With less than a month until the launch of PlayStation VR2, there is nervous anticipation.
Early impressions with the hardware itself have been positive, but it’s hard to shake concerns over the expensive price tag, and the fact that only two titles out of the 37 confirmed for its launch window – Horizon: Call of the Mountain and The Dark Pictures: Switchback – are actually new and exclusive to the platform.
Among the existing ports coming to VR2, some are remasters of games already available on PSVR1, including Song in the Smoke: Rekindled, Moss, Moss: Book II, Pistol Whip, After the Fall, Tetris Effect: Connected, as well as that platform’s original launch title Rez Infinite. Of course, remastering older titles for new hardware is nothing new, but it also feels like a repeat of the first year of PS5 and Xbox Series X|S where the dearth of new exclusive releases meant developers were sprucing up their existing titles to take advantage of new hardware features.
“The awesome thing is that it’s kind of the excuse we needed to go back and do a full PS5 version”
Mark MacDonald, Enhance
But while PS5 owners can take those upgrades as a nice bonus, upgrading VR games to VR2 is essential because the headset is not backwards compatible with VR1 games. It’s difficult to square when PS4 games can be played on the console, but any PS4 game that has a VR mode, such as Resident Evil 7, Gran Turismo Sport, or Rez Infinite, won’t work on the new headset.
So how do VR developers feel about having to port their old titles to VR2 lest they get left behind on the old platform? It may be disappointing to not just be able to have an installed VR1 title loading up on VR2 but Josh Stiksma, design director of the Moss series, also appreciates how fundamentally different the two headsets are.
“To the best of our ability, we always want to bring players with us when we can, but I think there’s just a lot of technical changes that go into the new hardware,” he says. “The obvious big one that comes into play is now it’s a game that involves two hand-tracking controllers, rather than a single DualShock. Fundamentally, the input needs to change in order to handle that.”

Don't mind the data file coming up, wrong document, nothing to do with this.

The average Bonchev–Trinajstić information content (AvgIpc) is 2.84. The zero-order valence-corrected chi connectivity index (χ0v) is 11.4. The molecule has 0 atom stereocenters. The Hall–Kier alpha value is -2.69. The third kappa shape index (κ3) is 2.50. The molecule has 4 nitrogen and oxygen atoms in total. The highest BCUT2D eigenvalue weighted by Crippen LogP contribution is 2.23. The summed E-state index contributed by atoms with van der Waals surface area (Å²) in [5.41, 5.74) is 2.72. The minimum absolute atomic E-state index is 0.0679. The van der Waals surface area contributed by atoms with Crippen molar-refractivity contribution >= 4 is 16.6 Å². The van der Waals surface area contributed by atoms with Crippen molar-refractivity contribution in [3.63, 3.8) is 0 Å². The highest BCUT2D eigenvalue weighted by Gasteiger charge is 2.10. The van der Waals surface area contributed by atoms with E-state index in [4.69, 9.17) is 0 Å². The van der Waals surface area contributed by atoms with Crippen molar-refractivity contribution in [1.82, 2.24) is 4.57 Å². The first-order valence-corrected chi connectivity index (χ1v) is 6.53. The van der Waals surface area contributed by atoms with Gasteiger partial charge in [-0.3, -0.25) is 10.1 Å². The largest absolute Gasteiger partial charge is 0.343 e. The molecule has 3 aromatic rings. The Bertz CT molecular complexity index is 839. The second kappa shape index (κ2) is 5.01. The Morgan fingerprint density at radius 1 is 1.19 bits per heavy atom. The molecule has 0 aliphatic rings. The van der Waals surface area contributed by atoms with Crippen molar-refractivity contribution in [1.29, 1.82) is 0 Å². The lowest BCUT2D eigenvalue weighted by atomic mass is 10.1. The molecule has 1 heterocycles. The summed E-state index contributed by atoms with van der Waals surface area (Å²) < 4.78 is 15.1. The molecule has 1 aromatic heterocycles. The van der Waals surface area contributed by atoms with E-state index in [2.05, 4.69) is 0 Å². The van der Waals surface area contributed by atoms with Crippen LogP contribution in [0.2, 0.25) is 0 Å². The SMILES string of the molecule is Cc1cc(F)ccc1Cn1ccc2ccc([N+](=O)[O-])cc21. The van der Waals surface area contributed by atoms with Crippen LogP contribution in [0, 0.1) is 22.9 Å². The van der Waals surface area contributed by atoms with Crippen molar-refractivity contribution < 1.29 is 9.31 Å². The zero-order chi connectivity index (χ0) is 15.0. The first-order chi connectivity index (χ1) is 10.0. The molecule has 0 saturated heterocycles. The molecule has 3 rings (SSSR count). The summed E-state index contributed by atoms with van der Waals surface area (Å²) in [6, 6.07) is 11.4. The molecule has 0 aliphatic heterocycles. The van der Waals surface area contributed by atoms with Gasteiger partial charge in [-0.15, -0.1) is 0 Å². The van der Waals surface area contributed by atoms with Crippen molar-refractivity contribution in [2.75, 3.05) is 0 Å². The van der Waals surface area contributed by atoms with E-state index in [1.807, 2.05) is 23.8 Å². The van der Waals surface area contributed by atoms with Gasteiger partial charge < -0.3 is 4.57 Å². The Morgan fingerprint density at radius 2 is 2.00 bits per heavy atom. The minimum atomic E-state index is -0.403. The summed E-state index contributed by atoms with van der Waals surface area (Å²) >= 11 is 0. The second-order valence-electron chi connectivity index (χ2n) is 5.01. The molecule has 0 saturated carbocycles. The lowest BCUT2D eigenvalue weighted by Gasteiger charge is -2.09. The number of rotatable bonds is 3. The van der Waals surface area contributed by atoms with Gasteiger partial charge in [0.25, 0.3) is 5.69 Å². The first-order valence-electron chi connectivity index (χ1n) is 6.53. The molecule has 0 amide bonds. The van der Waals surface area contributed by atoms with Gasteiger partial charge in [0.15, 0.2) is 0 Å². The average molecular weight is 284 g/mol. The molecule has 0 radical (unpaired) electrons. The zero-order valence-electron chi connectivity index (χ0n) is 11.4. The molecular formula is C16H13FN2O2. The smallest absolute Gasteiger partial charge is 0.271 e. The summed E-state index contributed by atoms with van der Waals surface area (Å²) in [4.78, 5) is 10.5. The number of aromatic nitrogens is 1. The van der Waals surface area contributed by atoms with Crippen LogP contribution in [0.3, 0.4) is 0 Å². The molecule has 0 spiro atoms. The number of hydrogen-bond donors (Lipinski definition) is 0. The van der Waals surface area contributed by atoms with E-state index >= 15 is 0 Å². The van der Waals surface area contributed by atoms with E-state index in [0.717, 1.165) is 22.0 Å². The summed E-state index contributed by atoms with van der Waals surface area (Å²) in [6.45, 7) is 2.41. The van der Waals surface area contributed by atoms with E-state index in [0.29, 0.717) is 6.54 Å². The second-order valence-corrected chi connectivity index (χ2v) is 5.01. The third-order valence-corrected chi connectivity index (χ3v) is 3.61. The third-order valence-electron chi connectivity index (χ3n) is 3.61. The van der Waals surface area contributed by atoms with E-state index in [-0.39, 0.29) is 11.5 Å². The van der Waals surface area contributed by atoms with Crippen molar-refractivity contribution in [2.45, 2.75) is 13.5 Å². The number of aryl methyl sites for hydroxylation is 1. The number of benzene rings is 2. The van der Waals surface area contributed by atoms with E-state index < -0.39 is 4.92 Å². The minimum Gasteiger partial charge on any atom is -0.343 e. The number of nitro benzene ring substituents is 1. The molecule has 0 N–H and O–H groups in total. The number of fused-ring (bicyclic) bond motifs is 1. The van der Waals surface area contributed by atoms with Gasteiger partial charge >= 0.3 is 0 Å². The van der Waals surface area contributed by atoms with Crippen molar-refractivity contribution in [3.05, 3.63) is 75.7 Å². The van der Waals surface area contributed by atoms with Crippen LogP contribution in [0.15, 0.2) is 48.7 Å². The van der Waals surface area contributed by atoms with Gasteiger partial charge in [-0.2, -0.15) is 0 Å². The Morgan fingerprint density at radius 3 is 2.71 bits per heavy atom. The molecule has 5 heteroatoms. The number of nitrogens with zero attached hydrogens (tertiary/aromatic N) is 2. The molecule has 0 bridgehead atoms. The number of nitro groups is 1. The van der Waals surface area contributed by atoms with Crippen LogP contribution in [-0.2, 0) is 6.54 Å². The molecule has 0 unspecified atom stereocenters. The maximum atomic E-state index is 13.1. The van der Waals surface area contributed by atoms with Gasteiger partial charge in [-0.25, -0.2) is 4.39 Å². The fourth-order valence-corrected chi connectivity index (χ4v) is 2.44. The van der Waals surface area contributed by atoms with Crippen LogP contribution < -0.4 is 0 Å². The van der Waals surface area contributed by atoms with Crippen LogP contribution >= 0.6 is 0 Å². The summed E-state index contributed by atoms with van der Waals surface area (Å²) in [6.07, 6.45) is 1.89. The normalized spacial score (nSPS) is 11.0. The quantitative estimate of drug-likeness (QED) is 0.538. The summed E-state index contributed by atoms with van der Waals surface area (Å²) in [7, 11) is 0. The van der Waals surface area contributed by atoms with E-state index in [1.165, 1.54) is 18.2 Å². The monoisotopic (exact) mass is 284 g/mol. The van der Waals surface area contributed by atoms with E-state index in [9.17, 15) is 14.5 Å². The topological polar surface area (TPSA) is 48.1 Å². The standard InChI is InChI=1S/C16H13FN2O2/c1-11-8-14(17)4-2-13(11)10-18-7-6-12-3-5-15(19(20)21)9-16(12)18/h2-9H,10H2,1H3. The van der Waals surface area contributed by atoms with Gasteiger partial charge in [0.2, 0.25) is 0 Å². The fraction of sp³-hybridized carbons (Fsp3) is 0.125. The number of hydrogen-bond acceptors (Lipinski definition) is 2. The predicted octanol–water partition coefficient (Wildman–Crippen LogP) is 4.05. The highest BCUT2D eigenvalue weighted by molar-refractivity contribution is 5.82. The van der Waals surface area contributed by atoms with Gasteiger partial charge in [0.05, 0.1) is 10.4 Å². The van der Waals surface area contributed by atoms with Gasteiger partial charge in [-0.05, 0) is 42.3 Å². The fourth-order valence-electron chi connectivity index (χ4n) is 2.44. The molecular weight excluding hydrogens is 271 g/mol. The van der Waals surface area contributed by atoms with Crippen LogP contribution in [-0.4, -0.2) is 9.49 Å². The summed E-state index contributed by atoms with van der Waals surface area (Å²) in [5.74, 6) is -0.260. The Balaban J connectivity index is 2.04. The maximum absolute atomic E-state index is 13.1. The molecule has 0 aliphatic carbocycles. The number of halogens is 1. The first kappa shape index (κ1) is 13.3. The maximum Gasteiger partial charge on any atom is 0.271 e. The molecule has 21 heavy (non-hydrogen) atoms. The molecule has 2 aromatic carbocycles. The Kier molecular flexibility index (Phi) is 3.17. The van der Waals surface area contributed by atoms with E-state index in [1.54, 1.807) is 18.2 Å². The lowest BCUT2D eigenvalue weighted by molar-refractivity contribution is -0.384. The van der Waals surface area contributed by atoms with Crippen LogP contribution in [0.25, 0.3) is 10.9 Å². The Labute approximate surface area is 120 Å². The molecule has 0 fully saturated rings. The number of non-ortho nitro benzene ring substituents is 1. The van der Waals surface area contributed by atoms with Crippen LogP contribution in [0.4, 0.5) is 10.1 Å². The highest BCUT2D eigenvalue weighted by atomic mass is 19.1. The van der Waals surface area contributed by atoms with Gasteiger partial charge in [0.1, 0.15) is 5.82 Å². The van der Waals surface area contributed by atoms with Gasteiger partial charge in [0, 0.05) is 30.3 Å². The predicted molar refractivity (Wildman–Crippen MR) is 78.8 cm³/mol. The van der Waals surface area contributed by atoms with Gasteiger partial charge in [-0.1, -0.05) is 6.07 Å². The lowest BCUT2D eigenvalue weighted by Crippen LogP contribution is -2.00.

Indeed, Moss is an example where even compatibility with VR1 headsets on PS5 isn’t straightforward, as these games were designed to use the light bar from the PS4’s DualShock controller, not present in the DualSense controller.
The situation does, however, vary from developer to developer. Vertigo Games’ co-op shooter After the Fall isn’t just coming to VR2, it also fully supports cross-platform play, including VR1 players.
For 17-Bit’s CEO and creative director Jake Kazdal, whose prehistoric survival game Song in the Smoke originally released at the end of 2021 (one month before Sony officially announced VR2), it was more of an opportunity to really make the best version of the game the team had envisioned. Kazdal and co were previously hampered by the constraints of VR1, in particular its reliance on the dated PlayStation Move wands for motion controls, which lacked the control sticks that VR2’s Sense controllers have.
“You literally point where you want to go and push the accelerate button to move around,” he explains. “I think the team was pretty proud of [the original], even with the limitations in front of us, but it’s just so much better with a dual stick setup. It’s a totally different game.”
Enhance producer Mark MacDonald adds that he’s actually happy about VR2 not being backwards compatible – to an extent.
“The awesome thing is that it’s kind of the excuse we needed to go back and do a full PS5 version,” he explains. “We’re really excited because ‘superficial’ things like resolution and framerate really matter in games like Tetris Effect: Connected and Rez Infinite, where sound and visuals sync and the crispness of it are extremely important and a big part of the experience.”
One could consider these on par with the ports already existing on other high-end PC VR headsets; for instance, designing for two hand-tracked controllers was already necessary for Polyarc when porting Moss to other platforms. But the overall consensus has been to not just make a quick port so that VR2 owners can play the games they had on VR1 but to play the very best version that also makes use of the headset’s new features.
“Because the PSVR 2 version would be a clean, single thing, we could go all in and exploit the hardware in a way that we weren’t able to before”
Jake Kazdal, 17-Bit
“We had one build in the Unreal engine that we would export to high-end PC all the way down to Quest, so we had to take into account all the different settings because everything had to come out of the same basket,” Kazdal continues . “But because the PSVR 2 version would be a clean, single thing, we could go all in and exploit the hardware in a way that we weren’t able to before.”